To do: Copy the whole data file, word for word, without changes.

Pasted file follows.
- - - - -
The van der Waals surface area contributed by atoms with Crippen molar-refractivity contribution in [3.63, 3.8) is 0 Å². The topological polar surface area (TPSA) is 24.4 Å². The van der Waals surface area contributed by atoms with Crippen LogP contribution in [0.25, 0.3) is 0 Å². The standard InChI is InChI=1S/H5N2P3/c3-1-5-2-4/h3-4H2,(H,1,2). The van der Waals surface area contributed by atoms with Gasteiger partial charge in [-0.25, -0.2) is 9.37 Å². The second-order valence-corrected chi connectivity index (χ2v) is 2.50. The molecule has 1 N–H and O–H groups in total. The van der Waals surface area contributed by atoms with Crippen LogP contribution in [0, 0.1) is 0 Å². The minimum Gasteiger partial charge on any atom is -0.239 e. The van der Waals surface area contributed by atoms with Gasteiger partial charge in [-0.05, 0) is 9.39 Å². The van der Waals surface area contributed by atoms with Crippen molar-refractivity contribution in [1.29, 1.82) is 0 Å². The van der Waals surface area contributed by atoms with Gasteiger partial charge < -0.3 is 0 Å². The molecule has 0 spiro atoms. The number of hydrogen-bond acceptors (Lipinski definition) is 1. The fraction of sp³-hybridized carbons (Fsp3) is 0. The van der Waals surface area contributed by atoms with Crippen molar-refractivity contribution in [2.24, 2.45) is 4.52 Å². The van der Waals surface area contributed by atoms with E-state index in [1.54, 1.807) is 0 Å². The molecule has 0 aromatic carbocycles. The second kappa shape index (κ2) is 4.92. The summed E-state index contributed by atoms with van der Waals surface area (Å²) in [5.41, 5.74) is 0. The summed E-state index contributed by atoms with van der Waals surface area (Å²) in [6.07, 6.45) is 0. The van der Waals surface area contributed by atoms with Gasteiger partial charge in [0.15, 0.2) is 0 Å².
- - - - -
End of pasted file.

The van der Waals surface area contributed by atoms with Crippen molar-refractivity contribution in [3.63, 3.8) is 0 Å². The topological polar surface area (TPSA) is 24.4 Å². The van der Waals surface area contributed by atoms with Crippen LogP contribution in [0.25, 0.3) is 0 Å². The standard InChI is InChI=1S/H5N2P3/c3-1-5-2-4/h3-4H2,(H,1,2). The van der Waals surface area contributed by atoms with Gasteiger partial charge in [-0.25, -0.2) is 9.37 Å². The second-order valence-corrected chi connectivity index (χ2v) is 2.50. The molecule has 1 N–H and O–H groups in total. The van der Waals surface area contributed by atoms with Crippen LogP contribution in [0, 0.1) is 0 Å². The minimum Gasteiger partial charge on any atom is -0.239 e. The van der Waals surface area contributed by atoms with Gasteiger partial charge in [-0.05, 0) is 9.39 Å². The van der Waals surface area contributed by atoms with Crippen molar-refractivity contribution in [1.29, 1.82) is 0 Å². The van der Waals surface area contributed by atoms with Gasteiger partial charge < -0.3 is 0 Å². The molecule has 0 spiro atoms. The number of hydrogen-bond acceptors (Lipinski definition) is 1. The fraction of sp³-hybridized carbons (Fsp3) is 0. The van der Waals surface area contributed by atoms with Crippen molar-refractivity contribution in [2.24, 2.45) is 4.52 Å². The van der Waals surface area contributed by atoms with E-state index in [1.54, 1.807) is 0 Å². The molecule has 0 aromatic carbocycles. The second kappa shape index (κ2) is 4.92. The summed E-state index contributed by atoms with van der Waals surface area (Å²) in [5.41, 5.74) is 0. The summed E-state index contributed by atoms with van der Waals surface area (Å²) in [6.07, 6.45) is 0. The van der Waals surface area contributed by atoms with Gasteiger partial charge in [0.15, 0.2) is 0 Å².